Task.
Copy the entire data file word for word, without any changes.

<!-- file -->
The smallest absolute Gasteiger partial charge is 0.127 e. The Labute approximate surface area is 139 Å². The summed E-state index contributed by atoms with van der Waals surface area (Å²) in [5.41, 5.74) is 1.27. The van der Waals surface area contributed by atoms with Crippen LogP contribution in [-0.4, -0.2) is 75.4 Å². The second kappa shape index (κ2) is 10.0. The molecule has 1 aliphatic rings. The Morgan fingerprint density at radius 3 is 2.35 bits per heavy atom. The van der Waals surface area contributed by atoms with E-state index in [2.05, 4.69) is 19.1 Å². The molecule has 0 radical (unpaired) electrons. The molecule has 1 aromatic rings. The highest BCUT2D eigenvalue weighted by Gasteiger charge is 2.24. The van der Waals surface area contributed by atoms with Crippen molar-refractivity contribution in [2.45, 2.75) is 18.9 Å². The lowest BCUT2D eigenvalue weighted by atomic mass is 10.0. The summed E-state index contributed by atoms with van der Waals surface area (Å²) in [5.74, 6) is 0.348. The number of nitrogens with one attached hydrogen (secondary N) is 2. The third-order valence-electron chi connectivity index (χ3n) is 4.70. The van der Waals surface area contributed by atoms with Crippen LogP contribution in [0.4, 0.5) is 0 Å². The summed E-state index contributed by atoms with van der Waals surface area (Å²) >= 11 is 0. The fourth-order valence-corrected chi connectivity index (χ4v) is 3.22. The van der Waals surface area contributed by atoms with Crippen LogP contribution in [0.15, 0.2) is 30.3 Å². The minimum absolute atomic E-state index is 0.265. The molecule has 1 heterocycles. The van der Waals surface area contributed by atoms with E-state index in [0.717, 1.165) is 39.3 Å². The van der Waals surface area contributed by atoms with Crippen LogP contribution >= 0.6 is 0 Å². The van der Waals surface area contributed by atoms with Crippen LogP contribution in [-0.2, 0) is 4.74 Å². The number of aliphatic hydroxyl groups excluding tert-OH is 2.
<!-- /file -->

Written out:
The smallest absolute Gasteiger partial charge is 0.127 e. The Labute approximate surface area is 139 Å². The summed E-state index contributed by atoms with van der Waals surface area (Å²) in [5.41, 5.74) is 1.27. The van der Waals surface area contributed by atoms with Crippen LogP contribution in [-0.4, -0.2) is 75.4 Å². The second kappa shape index (κ2) is 10.0. The molecule has 1 aliphatic rings. The Morgan fingerprint density at radius 3 is 2.35 bits per heavy atom. The van der Waals surface area contributed by atoms with E-state index in [2.05, 4.69) is 19.1 Å². The molecule has 0 radical (unpaired) electrons. The molecule has 1 aromatic rings. The highest BCUT2D eigenvalue weighted by Gasteiger charge is 2.24. The van der Waals surface area contributed by atoms with Crippen molar-refractivity contribution in [2.45, 2.75) is 18.9 Å². The lowest BCUT2D eigenvalue weighted by atomic mass is 10.0. The summed E-state index contributed by atoms with van der Waals surface area (Å²) in [5.74, 6) is 0.348. The number of nitrogens with one attached hydrogen (secondary N) is 2. The third-order valence-electron chi connectivity index (χ3n) is 4.70. The van der Waals surface area contributed by atoms with Crippen LogP contribution in [0.4, 0.5) is 0 Å². The summed E-state index contributed by atoms with van der Waals surface area (Å²) >= 11 is 0. The fourth-order valence-corrected chi connectivity index (χ4v) is 3.22. The van der Waals surface area contributed by atoms with Crippen LogP contribution in [0.15, 0.2) is 30.3 Å². The minimum absolute atomic E-state index is 0.265. The molecule has 1 heterocycles. The van der Waals surface area contributed by atoms with E-state index in [0.717, 1.165) is 39.3 Å². The van der Waals surface area contributed by atoms with Crippen LogP contribution >= 0.6 is 0 Å². The van der Waals surface area contributed by atoms with Crippen LogP contribution in [-0.2, 0) is 4.74 Å². The number of aliphatic hydroxyl groups excluding tert-OH is 2.